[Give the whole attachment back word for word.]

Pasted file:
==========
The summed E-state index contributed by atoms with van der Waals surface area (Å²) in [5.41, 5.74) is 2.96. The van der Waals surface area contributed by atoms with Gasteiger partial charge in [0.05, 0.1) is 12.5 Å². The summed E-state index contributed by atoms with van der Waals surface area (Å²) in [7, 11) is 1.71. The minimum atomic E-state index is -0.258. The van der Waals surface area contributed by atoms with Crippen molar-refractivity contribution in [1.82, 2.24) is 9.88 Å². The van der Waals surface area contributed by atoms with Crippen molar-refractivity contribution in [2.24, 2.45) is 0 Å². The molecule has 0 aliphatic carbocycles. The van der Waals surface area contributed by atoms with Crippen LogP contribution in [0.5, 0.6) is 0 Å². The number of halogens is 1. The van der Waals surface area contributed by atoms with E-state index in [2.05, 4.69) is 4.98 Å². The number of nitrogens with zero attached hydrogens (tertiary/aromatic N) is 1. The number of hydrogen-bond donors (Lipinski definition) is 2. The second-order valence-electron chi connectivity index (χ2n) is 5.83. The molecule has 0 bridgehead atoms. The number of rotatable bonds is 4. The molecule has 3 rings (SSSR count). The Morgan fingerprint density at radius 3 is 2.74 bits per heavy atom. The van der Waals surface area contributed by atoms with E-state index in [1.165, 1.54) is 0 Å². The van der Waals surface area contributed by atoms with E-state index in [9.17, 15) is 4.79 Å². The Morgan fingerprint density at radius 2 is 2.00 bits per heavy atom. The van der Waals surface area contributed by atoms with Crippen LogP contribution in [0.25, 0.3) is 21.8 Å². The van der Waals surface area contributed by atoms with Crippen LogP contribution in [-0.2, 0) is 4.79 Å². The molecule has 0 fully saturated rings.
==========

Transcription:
The summed E-state index contributed by atoms with van der Waals surface area (Å²) in [5.41, 5.74) is 2.96. The van der Waals surface area contributed by atoms with Gasteiger partial charge in [0.05, 0.1) is 12.5 Å². The summed E-state index contributed by atoms with van der Waals surface area (Å²) in [7, 11) is 1.71. The minimum atomic E-state index is -0.258. The van der Waals surface area contributed by atoms with Crippen molar-refractivity contribution in [1.82, 2.24) is 9.88 Å². The van der Waals surface area contributed by atoms with Crippen molar-refractivity contribution in [2.24, 2.45) is 0 Å². The molecule has 0 aliphatic carbocycles. The van der Waals surface area contributed by atoms with Crippen LogP contribution in [0.5, 0.6) is 0 Å². The number of halogens is 1. The van der Waals surface area contributed by atoms with E-state index in [2.05, 4.69) is 4.98 Å². The number of nitrogens with zero attached hydrogens (tertiary/aromatic N) is 1. The number of hydrogen-bond donors (Lipinski definition) is 2. The second-order valence-electron chi connectivity index (χ2n) is 5.83. The molecule has 0 bridgehead atoms. The number of rotatable bonds is 4. The molecule has 3 rings (SSSR count). The Morgan fingerprint density at radius 3 is 2.74 bits per heavy atom. The van der Waals surface area contributed by atoms with E-state index in [1.165, 1.54) is 0 Å². The van der Waals surface area contributed by atoms with E-state index in [9.17, 15) is 4.79 Å². The Morgan fingerprint density at radius 2 is 2.00 bits per heavy atom. The van der Waals surface area contributed by atoms with Crippen LogP contribution in [0.25, 0.3) is 21.8 Å². The van der Waals surface area contributed by atoms with Crippen LogP contribution in [-0.2, 0) is 4.79 Å². The molecule has 0 fully saturated rings.